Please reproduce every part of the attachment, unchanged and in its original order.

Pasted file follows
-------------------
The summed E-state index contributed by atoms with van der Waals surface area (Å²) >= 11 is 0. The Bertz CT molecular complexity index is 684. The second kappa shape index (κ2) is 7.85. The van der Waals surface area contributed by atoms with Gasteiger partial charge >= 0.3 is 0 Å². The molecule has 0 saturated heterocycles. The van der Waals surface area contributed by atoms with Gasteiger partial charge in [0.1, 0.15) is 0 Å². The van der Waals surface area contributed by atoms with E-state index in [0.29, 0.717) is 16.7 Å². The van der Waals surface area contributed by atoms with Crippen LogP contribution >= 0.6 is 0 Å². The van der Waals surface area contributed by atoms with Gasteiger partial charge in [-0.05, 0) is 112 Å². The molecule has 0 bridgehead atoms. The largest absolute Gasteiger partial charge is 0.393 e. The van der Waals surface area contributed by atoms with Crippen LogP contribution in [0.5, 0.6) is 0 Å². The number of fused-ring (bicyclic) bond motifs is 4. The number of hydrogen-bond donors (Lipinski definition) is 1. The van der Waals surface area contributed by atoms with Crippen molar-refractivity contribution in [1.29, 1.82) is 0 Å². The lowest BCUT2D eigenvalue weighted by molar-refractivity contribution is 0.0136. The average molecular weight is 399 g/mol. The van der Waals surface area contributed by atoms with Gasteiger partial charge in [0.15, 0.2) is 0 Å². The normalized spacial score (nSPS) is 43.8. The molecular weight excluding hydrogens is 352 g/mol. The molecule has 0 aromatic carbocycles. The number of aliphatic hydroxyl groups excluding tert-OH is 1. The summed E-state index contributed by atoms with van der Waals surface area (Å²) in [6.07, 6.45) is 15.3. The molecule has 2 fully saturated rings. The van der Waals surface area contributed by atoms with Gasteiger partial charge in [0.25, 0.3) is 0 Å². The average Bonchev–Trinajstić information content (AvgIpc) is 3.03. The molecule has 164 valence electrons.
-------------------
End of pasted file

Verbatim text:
The summed E-state index contributed by atoms with van der Waals surface area (Å²) >= 11 is 0. The Bertz CT molecular complexity index is 684. The second kappa shape index (κ2) is 7.85. The van der Waals surface area contributed by atoms with Gasteiger partial charge >= 0.3 is 0 Å². The molecule has 0 saturated heterocycles. The van der Waals surface area contributed by atoms with Gasteiger partial charge in [0.1, 0.15) is 0 Å². The van der Waals surface area contributed by atoms with E-state index in [0.29, 0.717) is 16.7 Å². The van der Waals surface area contributed by atoms with Crippen LogP contribution >= 0.6 is 0 Å². The van der Waals surface area contributed by atoms with Gasteiger partial charge in [-0.05, 0) is 112 Å². The molecule has 0 bridgehead atoms. The largest absolute Gasteiger partial charge is 0.393 e. The van der Waals surface area contributed by atoms with Crippen LogP contribution in [0.5, 0.6) is 0 Å². The number of fused-ring (bicyclic) bond motifs is 4. The number of hydrogen-bond donors (Lipinski definition) is 1. The van der Waals surface area contributed by atoms with Crippen molar-refractivity contribution in [1.29, 1.82) is 0 Å². The lowest BCUT2D eigenvalue weighted by molar-refractivity contribution is 0.0136. The average molecular weight is 399 g/mol. The van der Waals surface area contributed by atoms with Gasteiger partial charge in [0.15, 0.2) is 0 Å². The normalized spacial score (nSPS) is 43.8. The molecular weight excluding hydrogens is 352 g/mol. The molecule has 0 aromatic carbocycles. The number of aliphatic hydroxyl groups excluding tert-OH is 1. The summed E-state index contributed by atoms with van der Waals surface area (Å²) in [6.07, 6.45) is 15.3. The molecule has 2 fully saturated rings. The van der Waals surface area contributed by atoms with Gasteiger partial charge in [0.25, 0.3) is 0 Å². The average Bonchev–Trinajstić information content (AvgIpc) is 3.03. The molecule has 164 valence electrons.